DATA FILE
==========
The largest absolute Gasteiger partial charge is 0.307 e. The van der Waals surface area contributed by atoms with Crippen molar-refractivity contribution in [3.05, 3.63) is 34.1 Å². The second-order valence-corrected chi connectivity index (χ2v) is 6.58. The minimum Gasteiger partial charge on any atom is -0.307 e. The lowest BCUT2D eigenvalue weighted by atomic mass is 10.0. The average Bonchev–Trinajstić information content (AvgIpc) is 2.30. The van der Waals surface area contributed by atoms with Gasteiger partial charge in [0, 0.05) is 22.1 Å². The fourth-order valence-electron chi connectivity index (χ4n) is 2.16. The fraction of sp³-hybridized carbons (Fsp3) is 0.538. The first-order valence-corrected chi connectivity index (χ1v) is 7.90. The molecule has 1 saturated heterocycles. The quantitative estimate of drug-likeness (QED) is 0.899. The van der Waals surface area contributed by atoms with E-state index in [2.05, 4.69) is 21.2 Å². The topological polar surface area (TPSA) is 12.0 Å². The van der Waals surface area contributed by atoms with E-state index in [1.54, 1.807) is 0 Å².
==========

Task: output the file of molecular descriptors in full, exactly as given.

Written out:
The largest absolute Gasteiger partial charge is 0.307 e. The van der Waals surface area contributed by atoms with Crippen molar-refractivity contribution in [3.05, 3.63) is 34.1 Å². The second-order valence-corrected chi connectivity index (χ2v) is 6.58. The minimum Gasteiger partial charge on any atom is -0.307 e. The lowest BCUT2D eigenvalue weighted by atomic mass is 10.0. The average Bonchev–Trinajstić information content (AvgIpc) is 2.30. The van der Waals surface area contributed by atoms with Gasteiger partial charge in [0, 0.05) is 22.1 Å². The fourth-order valence-electron chi connectivity index (χ4n) is 2.16. The fraction of sp³-hybridized carbons (Fsp3) is 0.538. The first-order valence-corrected chi connectivity index (χ1v) is 7.90. The molecule has 1 saturated heterocycles. The quantitative estimate of drug-likeness (QED) is 0.899. The van der Waals surface area contributed by atoms with E-state index in [2.05, 4.69) is 21.2 Å². The topological polar surface area (TPSA) is 12.0 Å². The van der Waals surface area contributed by atoms with E-state index in [1.54, 1.807) is 0 Å².